Representatives of the French travel industry, however, as I have just discovered, mainly know about one thing. They know how to entertain themselves.
Good on them, I say. The tourist boards of Burgundy and Champagne Ardenne chose a couple of days ago to celebrate the launch of their latest drive to encourage British tourism to their respective regions by holding lunch for 60 at the Ritz in Piccadilly.
I went along in anticipation of the usual thing - PRs cunningly connecting journalists to alcohol drip-feeds and all the rest of it. But no. The French hosts, it turned out - many of whom had crossed the Channel specially for the occasion - outnumbered their British guests by an overwhelming majority.
An event which one could only suppose was being spurned by the British in favour of cold sandwiches at their desks, was instead being attended by sun-tanned Gallic women with improbably slender waists sipping champagnes in the company of dark men with hair badly in need of being swept from their eyes. I suspect that poodles were being held in the cloakrooms.
"Well," said the joyful representative of Champagne tourism in a language which was certainly not English, "I am glad to see that this seems to be a French gathering. Shall we speak, er, French? But let our thoughts be with our absent British friends! votre sante!"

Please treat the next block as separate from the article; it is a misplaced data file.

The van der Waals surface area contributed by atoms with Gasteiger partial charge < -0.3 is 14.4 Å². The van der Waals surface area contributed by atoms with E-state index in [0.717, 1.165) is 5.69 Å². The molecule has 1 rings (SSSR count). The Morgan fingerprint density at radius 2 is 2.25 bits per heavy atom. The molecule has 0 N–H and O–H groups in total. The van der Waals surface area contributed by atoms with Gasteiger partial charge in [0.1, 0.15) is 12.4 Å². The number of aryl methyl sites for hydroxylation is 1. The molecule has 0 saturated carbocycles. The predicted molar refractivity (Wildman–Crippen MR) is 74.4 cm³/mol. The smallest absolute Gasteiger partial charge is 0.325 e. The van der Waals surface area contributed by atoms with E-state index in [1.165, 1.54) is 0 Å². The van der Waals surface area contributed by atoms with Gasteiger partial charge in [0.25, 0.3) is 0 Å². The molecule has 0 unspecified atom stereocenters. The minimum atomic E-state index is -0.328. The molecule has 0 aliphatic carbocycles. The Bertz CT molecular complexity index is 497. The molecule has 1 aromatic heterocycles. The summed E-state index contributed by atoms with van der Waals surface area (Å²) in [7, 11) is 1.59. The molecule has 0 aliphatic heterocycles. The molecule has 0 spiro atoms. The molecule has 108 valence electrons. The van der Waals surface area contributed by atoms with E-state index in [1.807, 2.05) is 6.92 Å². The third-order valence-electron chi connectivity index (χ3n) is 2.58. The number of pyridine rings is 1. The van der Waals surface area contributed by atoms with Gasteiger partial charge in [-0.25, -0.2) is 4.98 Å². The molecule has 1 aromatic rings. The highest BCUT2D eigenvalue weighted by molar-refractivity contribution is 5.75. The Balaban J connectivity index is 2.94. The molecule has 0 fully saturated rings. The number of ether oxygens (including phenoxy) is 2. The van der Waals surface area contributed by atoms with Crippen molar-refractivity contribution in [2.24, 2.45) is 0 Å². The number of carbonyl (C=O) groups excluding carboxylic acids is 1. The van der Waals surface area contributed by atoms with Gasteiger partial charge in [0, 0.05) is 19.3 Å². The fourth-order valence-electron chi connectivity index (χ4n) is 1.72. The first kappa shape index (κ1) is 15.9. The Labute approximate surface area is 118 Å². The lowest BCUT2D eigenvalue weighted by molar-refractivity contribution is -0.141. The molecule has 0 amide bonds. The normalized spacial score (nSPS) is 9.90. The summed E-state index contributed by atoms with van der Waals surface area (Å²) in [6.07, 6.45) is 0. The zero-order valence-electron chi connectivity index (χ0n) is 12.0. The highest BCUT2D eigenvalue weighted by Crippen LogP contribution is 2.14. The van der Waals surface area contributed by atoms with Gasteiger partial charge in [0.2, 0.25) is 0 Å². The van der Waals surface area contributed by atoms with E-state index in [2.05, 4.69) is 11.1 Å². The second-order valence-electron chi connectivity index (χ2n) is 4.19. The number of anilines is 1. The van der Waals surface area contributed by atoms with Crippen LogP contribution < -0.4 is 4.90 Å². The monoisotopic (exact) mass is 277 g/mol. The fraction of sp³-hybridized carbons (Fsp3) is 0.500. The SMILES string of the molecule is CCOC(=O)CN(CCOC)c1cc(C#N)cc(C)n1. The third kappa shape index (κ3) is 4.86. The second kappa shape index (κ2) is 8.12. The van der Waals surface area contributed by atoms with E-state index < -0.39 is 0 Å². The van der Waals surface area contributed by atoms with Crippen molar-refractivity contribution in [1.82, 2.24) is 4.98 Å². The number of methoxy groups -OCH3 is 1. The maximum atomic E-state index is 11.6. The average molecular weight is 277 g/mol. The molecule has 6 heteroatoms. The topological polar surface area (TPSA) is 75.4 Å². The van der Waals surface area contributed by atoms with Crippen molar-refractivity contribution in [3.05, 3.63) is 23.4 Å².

He spoke about "our British friends" in the affectionate tone one uses to speak about a demented aunt safely out of the way in a distant nursing home. I could see his point. While the British were eating tomato and cheese sandwiches all over London, half of France, it seemed, had converged on the Ritz for an unabashed, self-congratulatory freebie.
Not that one can ever be quite sure about the cooking, even at the Ritz. Especially if one is French. After all, this was the London Ritz. To be on the safe side our merry band of bon-viveurs from Burgundy and Champagne had brought their own chefs with them, namely Bernard Loiseau and Gerard Boyer, who have both been awarded three Michelin stars for their restaurants back in France.
The two chefs mingled with the guests before lunch like two great white gods, exchanging modest glances as the French ambassador, among others, bowed and scraped before them. I understand that French chefs of this stature are held in higher esteem than World Cup winning footballers.
Far be it from me to complain - or even comment - about such a meal. It was, needless to say, delicious. But my main pleasure was in watching so many French people in London consuming so much of their own product with such enormous gusto. If that isn't successful PR I don't know what is.Reuse content